How are these words related to each other? It can sometimes be confusing, people may want to collect data (and have a good research idea) but do not know for sure how they want to use the results of the survey. Results of surveys can be very interesting. Those of us who have helped others to execute surveys know that surveys can be a very powerful tool. Results of surveys can also be read by stakeholders,and then:
- Filed in a drawer called “that’s interesting” never to be used again…
- Cherry picked for 1-2 items full of confirmatory bias
- Torn apart for some potential fatal flaw if results are counter to expectations.
How to get around this conundrum? Action planning from the outset – both from the survey provider and the major stakeholders is a good place to start. Clear understandable objectives go a long way toward helping make sure a survey is actionable. Many survey professionals will have action planning tools, either simple check lists, spreadsheets, or more sophisticated online tools to help with implementation and follow up. Regardless if your survey is measuring product satisfaction, employee opinion, education needs assessment, or obtaining a pulse on customer service, it is the responsibility of all to make sure the survey is utilized. Surveys utilize resources regardless if your survey is a short Do It Yourself (DIY) project you will spend 20 hours doing, or a more than 200 hours project, the survey takes your time as well as the time of your survey participants.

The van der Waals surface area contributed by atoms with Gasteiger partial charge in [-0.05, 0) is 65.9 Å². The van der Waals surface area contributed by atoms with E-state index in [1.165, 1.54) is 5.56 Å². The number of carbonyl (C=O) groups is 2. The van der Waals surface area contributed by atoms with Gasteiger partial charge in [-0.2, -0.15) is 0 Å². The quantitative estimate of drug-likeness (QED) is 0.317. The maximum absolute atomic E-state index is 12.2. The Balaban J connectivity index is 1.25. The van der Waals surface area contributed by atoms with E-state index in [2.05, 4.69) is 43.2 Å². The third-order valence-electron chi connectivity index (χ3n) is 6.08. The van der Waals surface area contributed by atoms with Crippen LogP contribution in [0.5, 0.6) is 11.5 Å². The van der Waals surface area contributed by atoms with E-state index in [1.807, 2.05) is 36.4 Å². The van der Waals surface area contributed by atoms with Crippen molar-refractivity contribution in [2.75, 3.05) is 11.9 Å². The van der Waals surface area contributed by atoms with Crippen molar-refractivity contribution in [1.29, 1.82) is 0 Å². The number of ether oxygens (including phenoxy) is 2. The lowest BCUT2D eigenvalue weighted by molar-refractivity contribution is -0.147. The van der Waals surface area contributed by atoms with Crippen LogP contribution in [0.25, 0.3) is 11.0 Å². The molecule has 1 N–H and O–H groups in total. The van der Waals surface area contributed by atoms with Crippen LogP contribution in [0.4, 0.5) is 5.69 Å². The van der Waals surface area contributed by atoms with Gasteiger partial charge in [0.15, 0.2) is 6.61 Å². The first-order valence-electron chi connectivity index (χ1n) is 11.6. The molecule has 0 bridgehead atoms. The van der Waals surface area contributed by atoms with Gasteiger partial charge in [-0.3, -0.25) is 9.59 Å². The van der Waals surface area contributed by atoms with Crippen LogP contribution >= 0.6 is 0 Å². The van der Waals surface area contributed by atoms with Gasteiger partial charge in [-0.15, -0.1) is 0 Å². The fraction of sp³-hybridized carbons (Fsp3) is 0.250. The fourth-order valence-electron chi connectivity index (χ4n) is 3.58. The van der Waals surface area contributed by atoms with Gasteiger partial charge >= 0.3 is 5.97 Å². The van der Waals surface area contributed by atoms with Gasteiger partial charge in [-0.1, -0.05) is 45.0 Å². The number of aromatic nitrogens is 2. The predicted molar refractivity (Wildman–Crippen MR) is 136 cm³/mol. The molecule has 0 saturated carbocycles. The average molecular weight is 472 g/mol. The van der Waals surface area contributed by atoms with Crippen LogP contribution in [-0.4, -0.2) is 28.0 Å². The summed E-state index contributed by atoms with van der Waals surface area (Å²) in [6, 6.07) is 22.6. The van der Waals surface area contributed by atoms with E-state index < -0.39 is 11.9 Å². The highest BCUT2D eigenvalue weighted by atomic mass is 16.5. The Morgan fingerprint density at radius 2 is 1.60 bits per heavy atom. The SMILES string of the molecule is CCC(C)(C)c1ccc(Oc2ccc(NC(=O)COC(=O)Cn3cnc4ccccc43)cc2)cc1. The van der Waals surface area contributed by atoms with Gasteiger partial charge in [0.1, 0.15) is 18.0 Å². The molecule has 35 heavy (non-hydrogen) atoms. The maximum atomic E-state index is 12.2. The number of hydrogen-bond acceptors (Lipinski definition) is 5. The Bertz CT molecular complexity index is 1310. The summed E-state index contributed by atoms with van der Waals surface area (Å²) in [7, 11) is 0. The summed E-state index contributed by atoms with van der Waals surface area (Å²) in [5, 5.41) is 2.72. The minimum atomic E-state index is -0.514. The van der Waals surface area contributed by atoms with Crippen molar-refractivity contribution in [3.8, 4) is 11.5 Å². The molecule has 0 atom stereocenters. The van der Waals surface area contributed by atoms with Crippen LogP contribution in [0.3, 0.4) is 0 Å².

Be ‘planful’, ask survey questions based on need as opposed to curiosity, and work with all key decision makers to ensure they will back changes based on survey results. There are many books, articles, blog postings on action planning for survey results. Do your due diligence beforehand and be prepared to act based on your survey results. Surveys should be a valuable resource – use them wisely!
This short article hits the tip of the iceberg on survey action planning. Future postings will cover material such as the survey life-cycle, and more. Surveys are not a static thing to be done, but a dynamic ongoing event.
Paul Read more…